Last November, at age 31, the Grammy-winning soul artist voted in his first presidential election. “Politics, I didn’t have a personal interest,” Miguel admits. “I didn’t really care. What is my one vote? That was my attitude.”
He liked President Obama, but didn’t feel drawn to the political process until last year’s rise of Sen. Bernie Sanders during the Democratic primaries. “Watching him made me interested,” said Miguel. “It was also our peers, our conversations, and seeing people really get behind him who shared similar values.” Even after Sanders lost the nomination, Miguel stayed engaged through the general election.
After voting, he spent election night with his fiancée at an arcade and played air hockey as the TVs slowly revealed the results, state by state. “The shit started rolling in,” remembers Miguel, who tried to stay positive until the results were clear. “With the election going in a direction way unexpected, I couldn’t take my eyes off it. I couldn’t not pay attention now.”
During the two-hour afternoon drive to Adelanto, the singer rides in the back of a black SUV with a bowl of vegan Mexican food in his hands. Outside his window, the California high desert rushes past, with miles of dry brush and Joshua trees and the occasional tract of farmland.
He checks his cell phone, which displays a nuclear mushroom cloud on the screen. “It reminds me, I wake up and go to war every morning,” he says, “and we all do.”
For part of the drive, he listens to the latest mixes of War & Leisure, due out December 1st, and finds more to tinker with. The album, he says, “is more about the personal struggle to find our way in the middle of it all. Stay positive but be mindful. Not to ignore what’s happening, but not to be bogged down by it and stop our way of life.”
In rural Adelanto, the night’s short concert would include his first public performance of “Now.” “I just want to remind people that we all see and feel what you’re going through too. We’re not ignoring it,” explains the singer, born Miguel Jontel Pimentel. “You’re taking advantage of people, and now you want to kick them out?”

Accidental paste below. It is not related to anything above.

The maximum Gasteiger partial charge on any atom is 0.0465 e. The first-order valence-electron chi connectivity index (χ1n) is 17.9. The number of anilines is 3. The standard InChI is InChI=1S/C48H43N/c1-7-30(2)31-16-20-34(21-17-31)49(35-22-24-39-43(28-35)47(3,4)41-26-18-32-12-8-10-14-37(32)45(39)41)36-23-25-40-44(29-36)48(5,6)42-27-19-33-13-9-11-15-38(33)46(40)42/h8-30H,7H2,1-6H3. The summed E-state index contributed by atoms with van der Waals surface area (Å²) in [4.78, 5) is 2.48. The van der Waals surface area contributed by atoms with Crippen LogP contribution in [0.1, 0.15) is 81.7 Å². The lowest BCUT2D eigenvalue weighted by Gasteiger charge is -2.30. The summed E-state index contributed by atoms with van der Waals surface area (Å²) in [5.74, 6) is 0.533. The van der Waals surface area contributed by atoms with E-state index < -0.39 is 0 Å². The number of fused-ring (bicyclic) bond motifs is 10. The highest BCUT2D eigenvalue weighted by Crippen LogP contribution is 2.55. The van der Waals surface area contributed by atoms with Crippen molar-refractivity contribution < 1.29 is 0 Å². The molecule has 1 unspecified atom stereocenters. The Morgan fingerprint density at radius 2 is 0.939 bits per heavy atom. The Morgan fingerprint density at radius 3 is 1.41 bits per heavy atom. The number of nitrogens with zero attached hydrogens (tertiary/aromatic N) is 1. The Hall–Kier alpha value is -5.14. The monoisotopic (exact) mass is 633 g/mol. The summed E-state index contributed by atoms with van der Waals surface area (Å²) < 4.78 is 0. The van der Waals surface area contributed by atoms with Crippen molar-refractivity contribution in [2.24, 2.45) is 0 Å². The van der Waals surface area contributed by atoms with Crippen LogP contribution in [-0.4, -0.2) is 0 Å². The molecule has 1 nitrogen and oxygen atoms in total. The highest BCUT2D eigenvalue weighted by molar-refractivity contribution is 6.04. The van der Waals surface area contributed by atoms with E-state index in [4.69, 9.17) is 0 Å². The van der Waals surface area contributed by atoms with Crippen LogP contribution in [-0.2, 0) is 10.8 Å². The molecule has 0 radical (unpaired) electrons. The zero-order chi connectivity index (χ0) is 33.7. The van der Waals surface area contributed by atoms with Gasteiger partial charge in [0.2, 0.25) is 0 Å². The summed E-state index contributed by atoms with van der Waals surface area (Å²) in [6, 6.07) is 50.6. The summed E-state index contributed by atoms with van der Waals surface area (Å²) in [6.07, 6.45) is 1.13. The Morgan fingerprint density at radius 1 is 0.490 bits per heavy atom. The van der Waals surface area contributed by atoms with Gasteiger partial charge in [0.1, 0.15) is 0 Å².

“For me this is all educational,” says Miguel, with growing concern for “the kind of people that are being deported and held in these places, in these private facilities that are really jails. It’s fathers, it’s mothers, it’s people who are contributing to society. It’s pretty fucked up, man.”
After the press conference, Miguel joins a group of immigrants and family members in the baseball-field locker room who share their stories of coming to America. There is the young Chinese man who spent years locked up within the immigration system, the man from Kenya who was abruptly transferred facility to facility and for years unable to receive mail containing his court paperwork, the young woman in tears talking about a father locked away down the road: “My dad isn’t supposed to be in Adelanto. He’s supposed to be home.”
Miguel tears up. Then Carlos Hidalgo, 50, who has been in the U.S. since he was 11, describes a general sense of despair during his time at the center. Even laborers accustomed to hard work in the fields broke under the weight of detention. He turns to Miguel and says, “I had grown men come to me crying – crying because they need help. Calluses on their hands, wrinkles on their neck because they’ve been working so many hours in the sun, broken nails, broken fingers. Why is he here? Why is that person in such a position in a system that is supposed to afford us a lot of opportunities?”
At the baseball field, the #SchoolsNotPrisons concert unfolds with a series of musical performers to a small crowd of locals and immigrant families from across Southern California. The temperature hovers around 50, but when Miguel takes the stage, the young women and girls up front erupt with screams and cell-phone flashes.
Accompanied only by an acoustic guitarist, Miguel sings a stripped-down “Adorn,” among other hits, plus three new songs. Before he finishes “Now,” fans are cheering to its message.
“That’s where it’s a challenge for me: All right, where do I exist in this now?” Miguel says earlier. “What am I going to do now? What do I care about now? As things change and we grow, our priorities start to shift. I think I’m taking the time to reestablish in my own mind what I’m really trying to do – what it’s all for.”